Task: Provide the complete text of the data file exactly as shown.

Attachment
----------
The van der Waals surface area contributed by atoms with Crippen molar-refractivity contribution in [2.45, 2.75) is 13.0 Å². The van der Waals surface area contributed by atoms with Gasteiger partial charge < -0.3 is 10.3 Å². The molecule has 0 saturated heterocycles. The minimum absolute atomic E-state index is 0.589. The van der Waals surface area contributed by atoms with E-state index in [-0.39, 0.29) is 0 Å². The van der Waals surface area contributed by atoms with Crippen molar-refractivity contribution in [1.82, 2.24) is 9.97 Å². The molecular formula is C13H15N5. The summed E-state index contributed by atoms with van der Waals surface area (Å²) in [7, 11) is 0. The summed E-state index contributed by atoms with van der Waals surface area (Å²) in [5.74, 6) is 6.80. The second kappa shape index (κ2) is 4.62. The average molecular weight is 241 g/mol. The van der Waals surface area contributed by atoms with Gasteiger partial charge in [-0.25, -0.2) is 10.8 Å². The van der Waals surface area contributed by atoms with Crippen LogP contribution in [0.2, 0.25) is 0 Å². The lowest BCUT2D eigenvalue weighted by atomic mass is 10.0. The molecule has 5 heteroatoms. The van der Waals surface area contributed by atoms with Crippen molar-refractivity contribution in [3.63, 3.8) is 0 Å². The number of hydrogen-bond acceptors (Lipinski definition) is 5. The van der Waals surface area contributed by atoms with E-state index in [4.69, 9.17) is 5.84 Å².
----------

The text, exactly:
The van der Waals surface area contributed by atoms with Crippen molar-refractivity contribution in [2.45, 2.75) is 13.0 Å². The van der Waals surface area contributed by atoms with Gasteiger partial charge < -0.3 is 10.3 Å². The molecule has 0 saturated heterocycles. The minimum absolute atomic E-state index is 0.589. The van der Waals surface area contributed by atoms with E-state index in [-0.39, 0.29) is 0 Å². The van der Waals surface area contributed by atoms with Crippen molar-refractivity contribution in [1.82, 2.24) is 9.97 Å². The molecular formula is C13H15N5. The summed E-state index contributed by atoms with van der Waals surface area (Å²) in [7, 11) is 0. The summed E-state index contributed by atoms with van der Waals surface area (Å²) in [5.74, 6) is 6.80. The second kappa shape index (κ2) is 4.62. The average molecular weight is 241 g/mol. The van der Waals surface area contributed by atoms with Gasteiger partial charge in [-0.25, -0.2) is 10.8 Å². The van der Waals surface area contributed by atoms with Crippen LogP contribution in [0.2, 0.25) is 0 Å². The lowest BCUT2D eigenvalue weighted by atomic mass is 10.0. The molecule has 5 heteroatoms. The van der Waals surface area contributed by atoms with Crippen molar-refractivity contribution in [3.63, 3.8) is 0 Å². The number of hydrogen-bond acceptors (Lipinski definition) is 5. The van der Waals surface area contributed by atoms with E-state index in [4.69, 9.17) is 5.84 Å².